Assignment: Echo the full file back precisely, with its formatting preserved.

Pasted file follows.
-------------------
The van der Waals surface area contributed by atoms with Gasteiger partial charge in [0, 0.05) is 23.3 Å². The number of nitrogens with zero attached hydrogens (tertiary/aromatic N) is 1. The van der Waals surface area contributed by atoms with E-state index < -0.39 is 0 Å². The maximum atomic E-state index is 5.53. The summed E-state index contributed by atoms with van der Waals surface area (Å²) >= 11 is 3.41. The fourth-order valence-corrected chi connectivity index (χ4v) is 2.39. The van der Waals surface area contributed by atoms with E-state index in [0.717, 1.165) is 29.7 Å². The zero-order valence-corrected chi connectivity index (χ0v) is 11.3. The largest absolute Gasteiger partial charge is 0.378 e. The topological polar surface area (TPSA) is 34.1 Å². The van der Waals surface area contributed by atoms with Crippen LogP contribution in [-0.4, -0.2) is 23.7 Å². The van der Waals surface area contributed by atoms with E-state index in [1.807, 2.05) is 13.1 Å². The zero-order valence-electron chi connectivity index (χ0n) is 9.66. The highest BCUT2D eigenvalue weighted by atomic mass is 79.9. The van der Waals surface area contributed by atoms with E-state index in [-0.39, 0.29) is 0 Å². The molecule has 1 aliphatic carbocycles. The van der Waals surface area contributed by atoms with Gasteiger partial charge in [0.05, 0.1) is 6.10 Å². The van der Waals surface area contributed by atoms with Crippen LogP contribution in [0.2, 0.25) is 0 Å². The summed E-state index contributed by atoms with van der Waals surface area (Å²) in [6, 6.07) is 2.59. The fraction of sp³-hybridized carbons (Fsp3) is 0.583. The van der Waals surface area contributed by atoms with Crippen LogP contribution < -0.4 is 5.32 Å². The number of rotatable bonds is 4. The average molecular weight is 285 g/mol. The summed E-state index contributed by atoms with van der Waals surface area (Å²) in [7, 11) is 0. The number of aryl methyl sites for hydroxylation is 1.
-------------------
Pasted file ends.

The van der Waals surface area contributed by atoms with Gasteiger partial charge in [0, 0.05) is 23.3 Å². The number of nitrogens with zero attached hydrogens (tertiary/aromatic N) is 1. The van der Waals surface area contributed by atoms with E-state index < -0.39 is 0 Å². The maximum atomic E-state index is 5.53. The summed E-state index contributed by atoms with van der Waals surface area (Å²) >= 11 is 3.41. The fourth-order valence-corrected chi connectivity index (χ4v) is 2.39. The van der Waals surface area contributed by atoms with E-state index in [0.717, 1.165) is 29.7 Å². The zero-order valence-corrected chi connectivity index (χ0v) is 11.3. The largest absolute Gasteiger partial charge is 0.378 e. The topological polar surface area (TPSA) is 34.1 Å². The van der Waals surface area contributed by atoms with Crippen LogP contribution in [-0.4, -0.2) is 23.7 Å². The van der Waals surface area contributed by atoms with E-state index in [1.807, 2.05) is 13.1 Å². The zero-order valence-electron chi connectivity index (χ0n) is 9.66. The highest BCUT2D eigenvalue weighted by atomic mass is 79.9. The van der Waals surface area contributed by atoms with E-state index in [-0.39, 0.29) is 0 Å². The molecule has 1 aliphatic carbocycles. The van der Waals surface area contributed by atoms with Gasteiger partial charge in [0.05, 0.1) is 6.10 Å². The van der Waals surface area contributed by atoms with Crippen LogP contribution in [0.2, 0.25) is 0 Å². The summed E-state index contributed by atoms with van der Waals surface area (Å²) in [6, 6.07) is 2.59. The fraction of sp³-hybridized carbons (Fsp3) is 0.583. The van der Waals surface area contributed by atoms with Crippen LogP contribution < -0.4 is 5.32 Å². The number of rotatable bonds is 4. The average molecular weight is 285 g/mol. The summed E-state index contributed by atoms with van der Waals surface area (Å²) in [7, 11) is 0. The number of aryl methyl sites for hydroxylation is 1.